On December 8, 1953 African-American lawyer, Thurgood Marshall, in his argument for the plaintiffs in the Brown v. Board of Education said: “They can’t take race out of this case. From the day this case was filed until this moment, nobody has in any form or fashion, despite the fact I made it clear in the opening argument that I was relying on it, done anything to distinguish this statute from the Black Codes, which they must admit, because nobody can dispute, say anything anybody wants to say, one way or the other, the Fourteenth Amendment was intended to deprive the states of power to enforce Black Codes or anything else like it.
“It can’t be color because there are Negroes as white as the drifted snow, with blue eyes, and they are just as segregated as the colored man. The only thing can be is an inherent determination that the people who were formerly in slavery, regardless of anything else, shall be kept as near that stage as is possible, and now is the time, we submit, that this Court should make it clear that that is not what our Constitution stands for.”
Marshall’s argument in this case is considered one of the great Civil Rights speeches and is included in the 2003 book Ripples of Hope: Great American Civil Rights Speeches, edited by Josh Gottheimer.
This landmark case is considered the official beginning of the modern Civil Rights campaign which eventually led to legal (at least on paper) desegregation of American society.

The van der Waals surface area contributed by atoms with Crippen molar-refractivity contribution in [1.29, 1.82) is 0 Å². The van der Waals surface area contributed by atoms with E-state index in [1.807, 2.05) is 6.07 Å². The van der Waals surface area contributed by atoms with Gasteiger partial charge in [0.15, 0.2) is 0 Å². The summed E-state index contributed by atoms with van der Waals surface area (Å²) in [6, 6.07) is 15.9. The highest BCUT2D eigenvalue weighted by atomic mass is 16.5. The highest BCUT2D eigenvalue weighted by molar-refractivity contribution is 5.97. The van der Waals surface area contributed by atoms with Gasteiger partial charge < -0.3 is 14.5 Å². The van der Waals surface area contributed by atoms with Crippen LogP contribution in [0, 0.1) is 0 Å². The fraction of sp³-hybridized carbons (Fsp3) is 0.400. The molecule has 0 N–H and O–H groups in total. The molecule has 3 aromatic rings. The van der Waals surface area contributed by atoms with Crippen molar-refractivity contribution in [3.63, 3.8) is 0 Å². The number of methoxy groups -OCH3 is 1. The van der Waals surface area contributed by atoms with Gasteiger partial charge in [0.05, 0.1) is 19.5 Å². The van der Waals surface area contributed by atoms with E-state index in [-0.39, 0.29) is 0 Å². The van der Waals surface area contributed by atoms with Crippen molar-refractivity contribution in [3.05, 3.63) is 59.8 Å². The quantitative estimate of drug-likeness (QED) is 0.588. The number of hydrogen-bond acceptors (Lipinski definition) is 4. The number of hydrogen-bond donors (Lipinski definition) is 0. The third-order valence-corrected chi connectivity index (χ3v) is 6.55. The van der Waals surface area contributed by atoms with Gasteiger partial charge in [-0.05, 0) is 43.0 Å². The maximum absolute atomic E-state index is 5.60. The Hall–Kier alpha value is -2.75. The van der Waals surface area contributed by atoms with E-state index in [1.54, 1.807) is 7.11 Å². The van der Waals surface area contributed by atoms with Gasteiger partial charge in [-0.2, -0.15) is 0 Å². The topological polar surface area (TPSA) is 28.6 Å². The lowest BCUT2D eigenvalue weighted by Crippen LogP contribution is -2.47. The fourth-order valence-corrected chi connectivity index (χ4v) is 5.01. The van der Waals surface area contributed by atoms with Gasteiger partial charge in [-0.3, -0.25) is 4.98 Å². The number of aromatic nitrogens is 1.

Although African-Americans were at the forefront of this fight and countless African-American lives were lost in this struggle, African-Americans are not the main beneficiaries of the Civil Rights struggle and the resulting laws. Other racialized people have benefited to such an extent that some of them have become proponents of White supremacy and target African-Americans. Some of the more infamous of this ilk are Ted Cruz, Dinesh D’Souza and Geraldo Rivera.
The other group that has benefited tremendously from the sacrifices of African-Americans during the Civil Rights struggle/movement and the subsequent Affirmative Action laws are (www.ncsu.edu/project/oeo-training/aa/beneficiaries.htm) White women: “According to the United States Labor Department, the primary beneficiaries of affirmative action are White women. The Department of Labor estimated that six million women workers are in higher occupational classifications today than they would have been without affirmative action policies.”
North Carolina State University is just one of many sites where information about White women being the main beneficiaries of Affirmative Action is available.
When the decision to desegregate public schools in the United States was made on May 17, 1954 Canada had not desegregated all its public schools. The myth of a non-racist Canada makes it surprising to many people that at one point African Canadians were forced to attend separate and unequal schools in this country as in the U.S. It was not until the 1960s after concerned African Canadians took up the challenge of desegregating these schools that they were closed.